View Full Version : CNNMoney: Challenging markets will lead to better risk-management practices

11-14-2008, 05:32 PM

Lessons the insurance industry is learning in these challenging markets will lead to better risk-management practices, said Christopher "Kip" Condron, president and chief executive of Axa Financial Inc.

"Winners in the industry will be the best risk managers, not the best marketers," Condron said Thursday at the 19th Annual Executive Conference for the Life Insurance Industry at the New York Palace Hotel.
Investors are currently more focused on the safety of the guarantor than the guarantees they provide, and those insurers with the biggest appetite for growth are most likely to fail, he said. "We are already seeing signs of some willing to take on more risks than we think are prudent."

The financial turmoil has also ushered in an era of great opportunity for insurers to help Americans who have suffered drastic reductions in their 401(k) plans and plunging home values and for it to influence how the industry is regulated, Condron said.
In this new era, it will be the insurers perhaps more than the money managers" who direct how much risk will be taken, he said.

As a result of the downturn, many investors will need to continue to accumulate wealth even as they begin drawing down their retirement savings, he said. "Interest in guarantees is rising."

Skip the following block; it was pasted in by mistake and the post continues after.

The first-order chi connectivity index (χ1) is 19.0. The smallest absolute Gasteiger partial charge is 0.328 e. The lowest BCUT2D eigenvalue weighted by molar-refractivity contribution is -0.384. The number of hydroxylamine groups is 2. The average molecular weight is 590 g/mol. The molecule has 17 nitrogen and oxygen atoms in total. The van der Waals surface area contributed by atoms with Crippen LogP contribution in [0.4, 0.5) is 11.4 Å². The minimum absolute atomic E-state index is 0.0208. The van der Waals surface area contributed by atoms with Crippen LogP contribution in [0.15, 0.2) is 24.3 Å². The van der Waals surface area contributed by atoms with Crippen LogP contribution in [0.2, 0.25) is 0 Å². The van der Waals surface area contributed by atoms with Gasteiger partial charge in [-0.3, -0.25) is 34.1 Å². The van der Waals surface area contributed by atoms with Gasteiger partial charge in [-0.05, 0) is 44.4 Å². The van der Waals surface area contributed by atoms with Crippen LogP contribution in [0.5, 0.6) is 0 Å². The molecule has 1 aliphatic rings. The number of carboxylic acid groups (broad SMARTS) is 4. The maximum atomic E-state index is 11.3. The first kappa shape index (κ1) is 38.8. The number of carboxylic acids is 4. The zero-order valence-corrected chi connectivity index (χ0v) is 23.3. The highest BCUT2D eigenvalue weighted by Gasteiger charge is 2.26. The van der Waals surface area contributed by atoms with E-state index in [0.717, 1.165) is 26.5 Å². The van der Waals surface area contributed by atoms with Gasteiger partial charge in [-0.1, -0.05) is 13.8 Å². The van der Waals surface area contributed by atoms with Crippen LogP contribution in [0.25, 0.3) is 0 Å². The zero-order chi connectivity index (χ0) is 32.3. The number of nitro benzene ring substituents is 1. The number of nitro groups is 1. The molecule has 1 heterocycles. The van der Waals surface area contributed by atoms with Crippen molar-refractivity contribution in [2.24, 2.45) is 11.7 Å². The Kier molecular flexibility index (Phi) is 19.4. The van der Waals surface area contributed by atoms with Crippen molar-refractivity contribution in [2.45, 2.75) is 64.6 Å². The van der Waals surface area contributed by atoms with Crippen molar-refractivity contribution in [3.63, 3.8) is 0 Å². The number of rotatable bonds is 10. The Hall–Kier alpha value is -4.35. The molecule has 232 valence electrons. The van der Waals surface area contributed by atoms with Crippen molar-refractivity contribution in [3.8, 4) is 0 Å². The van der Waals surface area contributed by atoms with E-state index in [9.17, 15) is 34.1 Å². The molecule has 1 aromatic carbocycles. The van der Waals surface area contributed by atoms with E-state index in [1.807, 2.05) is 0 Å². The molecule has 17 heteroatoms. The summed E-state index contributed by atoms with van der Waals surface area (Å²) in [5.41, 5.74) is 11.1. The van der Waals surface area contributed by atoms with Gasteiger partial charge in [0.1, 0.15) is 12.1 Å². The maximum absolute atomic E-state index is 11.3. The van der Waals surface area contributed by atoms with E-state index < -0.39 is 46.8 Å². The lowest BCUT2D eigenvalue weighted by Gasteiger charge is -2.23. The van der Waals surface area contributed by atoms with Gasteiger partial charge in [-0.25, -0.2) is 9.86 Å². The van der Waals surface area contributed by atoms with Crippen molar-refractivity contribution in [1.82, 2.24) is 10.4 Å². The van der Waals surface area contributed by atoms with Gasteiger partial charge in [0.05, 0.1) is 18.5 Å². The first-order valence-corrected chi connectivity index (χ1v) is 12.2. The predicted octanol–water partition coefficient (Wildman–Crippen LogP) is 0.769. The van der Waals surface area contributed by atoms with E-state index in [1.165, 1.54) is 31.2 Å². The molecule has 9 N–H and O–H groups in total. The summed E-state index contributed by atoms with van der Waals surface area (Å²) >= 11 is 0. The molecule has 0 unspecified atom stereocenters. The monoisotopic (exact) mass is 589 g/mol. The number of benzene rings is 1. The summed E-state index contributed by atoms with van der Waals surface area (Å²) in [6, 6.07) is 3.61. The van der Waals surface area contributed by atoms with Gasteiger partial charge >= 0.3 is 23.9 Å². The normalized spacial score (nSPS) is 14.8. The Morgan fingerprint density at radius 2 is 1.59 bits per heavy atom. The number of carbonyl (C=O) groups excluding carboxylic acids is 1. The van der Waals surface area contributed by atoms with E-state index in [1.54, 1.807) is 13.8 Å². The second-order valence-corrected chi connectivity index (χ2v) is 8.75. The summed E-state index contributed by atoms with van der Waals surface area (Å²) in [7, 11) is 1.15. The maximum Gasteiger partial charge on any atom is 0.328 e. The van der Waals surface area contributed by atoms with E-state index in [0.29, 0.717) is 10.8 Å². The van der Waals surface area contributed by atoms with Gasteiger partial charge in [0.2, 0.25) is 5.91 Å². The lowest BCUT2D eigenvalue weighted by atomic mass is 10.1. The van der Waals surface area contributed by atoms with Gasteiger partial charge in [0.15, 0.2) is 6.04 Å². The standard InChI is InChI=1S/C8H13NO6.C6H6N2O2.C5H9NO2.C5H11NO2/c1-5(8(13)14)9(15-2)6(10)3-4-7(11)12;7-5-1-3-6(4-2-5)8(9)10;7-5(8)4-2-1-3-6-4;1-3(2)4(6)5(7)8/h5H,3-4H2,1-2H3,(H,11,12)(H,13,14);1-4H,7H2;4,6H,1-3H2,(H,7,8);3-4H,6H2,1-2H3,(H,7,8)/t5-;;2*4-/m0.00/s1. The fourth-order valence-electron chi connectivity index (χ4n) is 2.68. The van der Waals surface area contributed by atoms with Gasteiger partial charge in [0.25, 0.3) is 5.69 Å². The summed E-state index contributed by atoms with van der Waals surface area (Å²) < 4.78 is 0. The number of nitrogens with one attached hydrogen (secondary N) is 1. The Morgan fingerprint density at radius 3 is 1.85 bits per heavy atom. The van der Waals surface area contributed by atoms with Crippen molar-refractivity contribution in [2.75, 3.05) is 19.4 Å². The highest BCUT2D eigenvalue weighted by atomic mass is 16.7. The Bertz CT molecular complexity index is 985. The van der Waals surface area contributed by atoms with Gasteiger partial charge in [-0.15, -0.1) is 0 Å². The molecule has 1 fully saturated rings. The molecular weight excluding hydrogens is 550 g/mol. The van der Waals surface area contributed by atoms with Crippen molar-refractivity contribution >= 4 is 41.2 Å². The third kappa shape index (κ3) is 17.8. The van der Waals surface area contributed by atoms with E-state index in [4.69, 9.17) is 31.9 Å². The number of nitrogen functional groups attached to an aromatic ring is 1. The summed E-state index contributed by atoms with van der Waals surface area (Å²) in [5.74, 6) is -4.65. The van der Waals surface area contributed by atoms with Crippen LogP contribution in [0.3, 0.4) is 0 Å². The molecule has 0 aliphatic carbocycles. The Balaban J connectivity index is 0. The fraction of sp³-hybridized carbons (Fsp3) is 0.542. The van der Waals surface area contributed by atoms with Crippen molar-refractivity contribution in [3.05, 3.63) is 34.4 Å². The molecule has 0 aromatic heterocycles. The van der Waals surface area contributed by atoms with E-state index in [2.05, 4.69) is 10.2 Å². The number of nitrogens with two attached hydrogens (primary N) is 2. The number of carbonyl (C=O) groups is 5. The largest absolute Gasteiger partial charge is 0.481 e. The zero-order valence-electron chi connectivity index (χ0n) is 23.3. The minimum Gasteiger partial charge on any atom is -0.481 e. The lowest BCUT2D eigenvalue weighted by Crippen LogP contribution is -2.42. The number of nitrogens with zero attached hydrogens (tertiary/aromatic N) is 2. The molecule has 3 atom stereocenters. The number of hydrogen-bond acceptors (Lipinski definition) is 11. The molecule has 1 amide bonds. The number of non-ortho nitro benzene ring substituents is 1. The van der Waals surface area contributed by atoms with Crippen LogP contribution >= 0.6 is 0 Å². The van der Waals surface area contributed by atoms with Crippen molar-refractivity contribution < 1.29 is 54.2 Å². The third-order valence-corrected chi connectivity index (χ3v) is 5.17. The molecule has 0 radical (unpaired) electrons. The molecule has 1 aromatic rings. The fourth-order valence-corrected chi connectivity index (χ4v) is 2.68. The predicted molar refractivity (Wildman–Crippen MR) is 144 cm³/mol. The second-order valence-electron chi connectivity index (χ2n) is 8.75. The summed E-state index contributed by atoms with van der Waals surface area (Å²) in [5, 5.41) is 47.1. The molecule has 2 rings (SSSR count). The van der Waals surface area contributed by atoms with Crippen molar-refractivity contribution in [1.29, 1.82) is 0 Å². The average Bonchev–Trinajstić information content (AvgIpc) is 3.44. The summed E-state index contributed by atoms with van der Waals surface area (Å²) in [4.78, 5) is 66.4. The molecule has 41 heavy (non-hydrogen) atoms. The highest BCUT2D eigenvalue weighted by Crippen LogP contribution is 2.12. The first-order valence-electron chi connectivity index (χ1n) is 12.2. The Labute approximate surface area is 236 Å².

Reform of the insurance industry regulatory system is likely to come quickly, Condron said. The current state-by-state regulatory regime is the product of an era when inter-state commerce was the exception, not the rule, he said, whereas today globally generated capital is deployed globally.

A national insurance regulator "will be top in the mind of Congress" in coming months, and reform could come as soon as within the next year, Condron said. "We may not have a national insurance regulator yet, but with the takeover of AIG," he said, "we have our first nationally regulated insurer."

Condron said he doesn't think the industry will ever have a global regulatory system, but there could be some global agreement on some issues facing the industry.

12-01-2008, 03:40 PM
Did anyone learn anything from 2000 crash?

We'll see if this sticks more then 24 months after we get out of the hole.

12-01-2008, 04:28 PM
I predict that executives will not learn as much as you might think from this. The returns of the past year will likely be seen as something that can never happen again - a blip - a one time deal, and will likely ignore the experience in their future pricing.

12-02-2008, 04:30 AM
I agree with the above. It's not like this was the first time anything like this has occurred.

"Why were we so crazed about tulip bulbs again?"

"Hell if I know."

"We'll never do =that= again!"

It's bad enough that people don't learn from other people's experiences (i.e. history), it seems people don't learn from their own. Clearly, the penalties for repeated stupidity is not high enough.